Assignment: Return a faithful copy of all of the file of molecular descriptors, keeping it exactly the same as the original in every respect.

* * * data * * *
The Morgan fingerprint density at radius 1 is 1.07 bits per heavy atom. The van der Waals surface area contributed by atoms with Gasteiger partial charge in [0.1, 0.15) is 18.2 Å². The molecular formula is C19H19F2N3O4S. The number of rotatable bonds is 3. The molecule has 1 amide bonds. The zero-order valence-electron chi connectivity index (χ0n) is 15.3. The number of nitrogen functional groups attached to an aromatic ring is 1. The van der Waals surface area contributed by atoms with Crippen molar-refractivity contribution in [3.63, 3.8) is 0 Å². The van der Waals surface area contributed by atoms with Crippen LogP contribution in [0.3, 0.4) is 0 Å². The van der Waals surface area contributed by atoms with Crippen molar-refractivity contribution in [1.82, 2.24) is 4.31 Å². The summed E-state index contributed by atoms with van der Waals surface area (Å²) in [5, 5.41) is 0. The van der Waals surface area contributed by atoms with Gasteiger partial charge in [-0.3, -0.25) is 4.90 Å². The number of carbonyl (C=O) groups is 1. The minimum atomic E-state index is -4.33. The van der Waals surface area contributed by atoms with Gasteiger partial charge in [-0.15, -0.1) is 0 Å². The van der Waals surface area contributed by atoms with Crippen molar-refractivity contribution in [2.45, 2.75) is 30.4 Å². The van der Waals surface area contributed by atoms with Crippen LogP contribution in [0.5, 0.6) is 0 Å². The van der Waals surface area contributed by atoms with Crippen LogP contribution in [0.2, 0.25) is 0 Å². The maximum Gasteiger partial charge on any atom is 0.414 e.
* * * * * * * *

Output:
The Morgan fingerprint density at radius 1 is 1.07 bits per heavy atom. The van der Waals surface area contributed by atoms with Gasteiger partial charge in [0.1, 0.15) is 18.2 Å². The molecular formula is C19H19F2N3O4S. The number of rotatable bonds is 3. The molecule has 1 amide bonds. The zero-order valence-electron chi connectivity index (χ0n) is 15.3. The number of nitrogen functional groups attached to an aromatic ring is 1. The van der Waals surface area contributed by atoms with Crippen molar-refractivity contribution in [3.63, 3.8) is 0 Å². The van der Waals surface area contributed by atoms with Crippen LogP contribution in [0.3, 0.4) is 0 Å². The van der Waals surface area contributed by atoms with Crippen molar-refractivity contribution in [1.82, 2.24) is 4.31 Å². The summed E-state index contributed by atoms with van der Waals surface area (Å²) in [5, 5.41) is 0. The van der Waals surface area contributed by atoms with Gasteiger partial charge in [-0.3, -0.25) is 4.90 Å². The number of carbonyl (C=O) groups is 1. The minimum atomic E-state index is -4.33. The van der Waals surface area contributed by atoms with Gasteiger partial charge in [-0.15, -0.1) is 0 Å². The van der Waals surface area contributed by atoms with Crippen molar-refractivity contribution in [2.45, 2.75) is 30.4 Å². The van der Waals surface area contributed by atoms with Crippen LogP contribution in [0.5, 0.6) is 0 Å². The van der Waals surface area contributed by atoms with Crippen LogP contribution in [0.2, 0.25) is 0 Å². The maximum Gasteiger partial charge on any atom is 0.414 e.